Rolls Royce and EADS have announced a joint project to develop a commercial aircraft which works on a similar principle to today's hybrid cars. The E-Thrust electric aeroplane will rely heavily on advanced materials technology, including many predicted future innovations. It is estimated that the project will complete in 2050.
The E-Thrust is an electrical distributed propulsion system concept for lower fuel consumption, fewer emissions and less noise. Image credit: Airbus - EIVI
The E-Thrust concept developed by EADS uses a "distributed propulsion system" of six electrically powered fans to propel the aircraft. These fans will be powered by a single electricity-generating turbine engine running on gas.
According to the team, splitting up the propulsion system in this way will allow each component to be developed and optimized independently, making for a more efficient process.
Each of the components in the propulsion system - the propulsion fans, the energy storage, and the central gas power unit - will rely on enabling materials technology which is not currently feasible. This is one of the reasons for the long-term nature of the project - by the time the concept has matured to a prototype stage, the development team predict that technology will have advanced enough to make their ideas viable.
Lightweight composite fan blades
The E-Thrust will rely on arrays of lightweight, high-efficiency electrical fans to propel the aircraft forward. In current designs, there are six fans grouped in two arrays of three - however, the optimum number arrangment of fans is still to be determined.
The fan blades will be made of a lightweight advanced composite to keep the weight of the units down to an absolute minimum. This will allow them to be placed in the best positions for the aerodynamics of the aircraft - this is a huge improvement over modern turbofan jet engines, which have to be hung under the wings due to their size and weight.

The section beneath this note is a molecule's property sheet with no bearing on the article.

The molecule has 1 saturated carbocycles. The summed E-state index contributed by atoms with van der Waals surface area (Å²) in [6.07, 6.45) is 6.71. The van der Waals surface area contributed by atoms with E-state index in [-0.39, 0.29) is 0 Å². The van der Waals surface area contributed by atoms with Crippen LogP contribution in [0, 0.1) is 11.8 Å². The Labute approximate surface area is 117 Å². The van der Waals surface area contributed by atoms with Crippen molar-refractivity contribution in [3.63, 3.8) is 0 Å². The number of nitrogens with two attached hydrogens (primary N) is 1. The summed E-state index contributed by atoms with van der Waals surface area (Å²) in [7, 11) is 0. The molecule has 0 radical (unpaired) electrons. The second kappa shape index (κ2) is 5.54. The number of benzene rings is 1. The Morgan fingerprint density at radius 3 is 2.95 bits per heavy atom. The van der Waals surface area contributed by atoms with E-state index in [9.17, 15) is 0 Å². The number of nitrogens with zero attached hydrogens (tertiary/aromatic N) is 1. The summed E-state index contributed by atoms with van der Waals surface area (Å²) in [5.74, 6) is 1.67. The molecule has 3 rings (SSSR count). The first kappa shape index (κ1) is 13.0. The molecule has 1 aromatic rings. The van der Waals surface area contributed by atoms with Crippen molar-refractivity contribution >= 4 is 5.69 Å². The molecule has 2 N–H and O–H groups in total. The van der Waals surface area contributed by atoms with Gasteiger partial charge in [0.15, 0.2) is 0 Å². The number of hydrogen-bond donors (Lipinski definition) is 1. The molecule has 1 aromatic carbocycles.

"Totally superconducting electrical machine"
The electric motors powering the fans - and all connections between the fans, energy storage, and gas power unit - will use superconducting materials. This is a bold step, as it requires cryogenic cooling throughout all the electrical systems.
If a viable system can be designed, however, there are huge benefits to be gained in power and efficiency. Superconducting materials, such as the proposed magnesium diboride, which is currently used in MRI machines, have zero electrical resistance.
In all electrical systems, a significant amount of power is lost as heat due to resistance in the electrical conductors, and using superconductors throughout the system would eliminate this loss. Superconducting electromagnets, as in MRI machines, are also capable of generating huge magnetic fields - laboratory tests have demonstrated fields of up to 17 Tesla, which would make for an incredibly powerful electric motor.
A superconducting motor would also lead to more weight savings, as the ceramic coils and pucks would be far lighter than traditional copper and iron structures used in conventional electric motors.
A paradigm shift for air travel?
Whilst modern aircraft from companies like Airbus are huge technological achievements, they have thus far been optimizations of a mature technology. This project is an exciting step away from the ubiquitous turbofan - it looks set to provide a plethora of commercialization opportunities for advanced materials, and eventually make huge reductions in the environmental impact of our every-increasing air travel.